The rumors online had predicted the second coming -- or, rather, the fifth coming. It would be wedge-shaped! It would be completely transparent! It would clean your basement, pick you up at the airport and eliminate unsightly blemishes!
Instead, what showed up was a new iPhone that looks just like the last one: black or white, glass front and back, silver metal band around the sides. And on paper, at least, the new phone does only four new things.
THING 1: There's a faster chip, the same one that's in the iPad 2. More speed is always better, of course. But it's not like people were complaining about the previous iPhone's speed.
THING 2: A much better, faster camera -- among the best on a phone. It has a resolution of eight megapixels, which doesn't matter much, and a new, more light-sensitive sensor, which does. Its photos are crisp and clear, with beautiful color. The low-light photos and 1080p high-definition video are especially impressive for a phone. There's still no zoom and only a tiny LED flash -- but otherwise, this phone comes dangerously close to displacing a $200 point-and-shoot digital camera.
THING 3: The iPhone 4S is a world phone. As of Friday, you will be able to buy it from AT&T, Verizon and, for the first time, Sprint ($200, $300 or $400 for the 16-, 32- or 64-gigabyte models). But even if you get your iPhone 4S from Verizon, whose CDMA network is incompatible with the GSM networks used in most other countries, you'll still be able to make calls overseas, either through Verizon or by inserting another carrier's SIM card. Call ahead for details.
Each carrier has its selling points. Sprint is the only one with an unlimited iPhone data plan (example: $110 a month for unlimited calling, texting and Internet). AT&T says it has the fastest download speeds. But if you care about calling coverage, Verizon is the way to go.
THING 4: Speech recognition. Crazy good, transformative, category-redefining speech recognition.
Exactly as on Android phones, a tiny microphone button appears on the on-screen keyboard; whenever you have an Internet connection, you can tap it when you want to dictate instead of typing. After a moment, the transcription appears. The sometimes frustrating on-screen keyboard is now a glorified Plan B.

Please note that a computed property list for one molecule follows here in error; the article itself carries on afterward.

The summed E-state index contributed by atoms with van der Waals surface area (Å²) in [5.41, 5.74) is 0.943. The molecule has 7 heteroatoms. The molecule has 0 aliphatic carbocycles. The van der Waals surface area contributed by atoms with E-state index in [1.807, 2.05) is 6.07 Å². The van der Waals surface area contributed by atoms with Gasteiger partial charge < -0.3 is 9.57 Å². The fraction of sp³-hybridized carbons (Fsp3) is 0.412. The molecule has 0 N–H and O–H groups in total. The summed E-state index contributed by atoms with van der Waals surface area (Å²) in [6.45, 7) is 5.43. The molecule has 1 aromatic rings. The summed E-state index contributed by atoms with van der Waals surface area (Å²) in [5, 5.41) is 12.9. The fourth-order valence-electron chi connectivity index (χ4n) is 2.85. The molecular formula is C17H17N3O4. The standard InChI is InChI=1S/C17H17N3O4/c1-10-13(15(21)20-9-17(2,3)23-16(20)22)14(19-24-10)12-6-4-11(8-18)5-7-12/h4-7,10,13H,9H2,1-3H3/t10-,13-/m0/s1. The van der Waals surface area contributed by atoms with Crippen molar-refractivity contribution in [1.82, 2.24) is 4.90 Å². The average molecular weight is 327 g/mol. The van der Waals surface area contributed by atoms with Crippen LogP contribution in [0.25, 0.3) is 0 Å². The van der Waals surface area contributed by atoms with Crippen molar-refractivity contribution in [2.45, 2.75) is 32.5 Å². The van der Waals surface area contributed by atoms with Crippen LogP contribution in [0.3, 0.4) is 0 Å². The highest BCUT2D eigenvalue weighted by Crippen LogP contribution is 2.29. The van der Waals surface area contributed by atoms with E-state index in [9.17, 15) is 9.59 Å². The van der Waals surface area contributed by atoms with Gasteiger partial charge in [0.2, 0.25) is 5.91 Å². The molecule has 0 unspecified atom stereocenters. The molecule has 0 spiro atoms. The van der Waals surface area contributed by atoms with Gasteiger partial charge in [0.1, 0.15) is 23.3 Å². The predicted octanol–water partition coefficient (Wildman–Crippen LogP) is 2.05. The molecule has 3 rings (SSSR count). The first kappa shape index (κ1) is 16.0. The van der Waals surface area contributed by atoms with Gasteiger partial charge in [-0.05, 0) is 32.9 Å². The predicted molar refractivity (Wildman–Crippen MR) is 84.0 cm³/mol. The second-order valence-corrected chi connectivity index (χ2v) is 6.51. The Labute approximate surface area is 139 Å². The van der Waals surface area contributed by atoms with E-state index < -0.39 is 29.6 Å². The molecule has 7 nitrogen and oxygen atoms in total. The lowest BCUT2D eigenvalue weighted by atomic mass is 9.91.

Apple won't admit that it's using a version of Dragon Dictation, the free iPhone app, but there doesn't seem to be much doubt; it works and behaves identically. (For example, it occasionally seems to process your utterance but then types nothing at all, just as the Dragon app does.) This version is infinitely better, though, because it's a built-in keyboard button, not a separate app.
But dictation is only half the story -- no, one-tenth of the story. Because in 2010, Apple bought a start-up called Siri, whose technology it has baked into the iPhone 4S.
Siri is billed as a virtual assistant: a crisply accurate, astonishingly understanding, uncomplaining, voice-commanded minion. No voice training or special syntax is required; you don't even have to hold the phone up to your head. You just hold down the phone's Home button until you hear a double beep, and then speak casually.
You can say, "Wake me up at 7:35," or "Change my 7:35 alarm to 8." You can say, "What's Gary's work number?" Or, "How do I get to the airport?" Or, "Any good Thai restaurants around here?" Or, "Make a note to rent 'Ishtar' this weekend." Or, "How many days until Valentine's Day?" Or, "Play some Beatles." Or, "When was Abraham Lincoln born?"
In each case, Siri thinks for a few seconds, displays a beautifully formatted response and speaks in a calm female voice.
It's mind-blowing how inexact your utterances can be. Siri understands everything from, "What's the weather going to be like in Tucson this weekend?" to "Will I need an umbrella tonight?" (She has various amusing responses for "What is the meaning of life?")
It's even more amazing how Siri's responses can actually form a conversation. Once, I tried saying, "Make an appointment with Patrick for Thursday at 3." Siri responded, "Note that you already have an all-day appointment about 'Boston Trip' for this Thursday. Shall I schedule this anyway?" Unbelievable.
Siri can perform an incredible range of tasks. She can get stock prices, weather, currency and price conversions, dictionary definitions, measurement conversions, math totals. She lets you use your voice to edit or check the Clock, Calendar, Notes and Address Book apps, the new Reminders app and the renamed Music (formerly iPod) app. She can read your new e-mail and text messages to you -- and let you respond, all by voice (big news for drivers). She uses GPS to know where you are, so you can say things like, "Remind me to pick up the dry cleaning when I leave work" -- and she'll do it.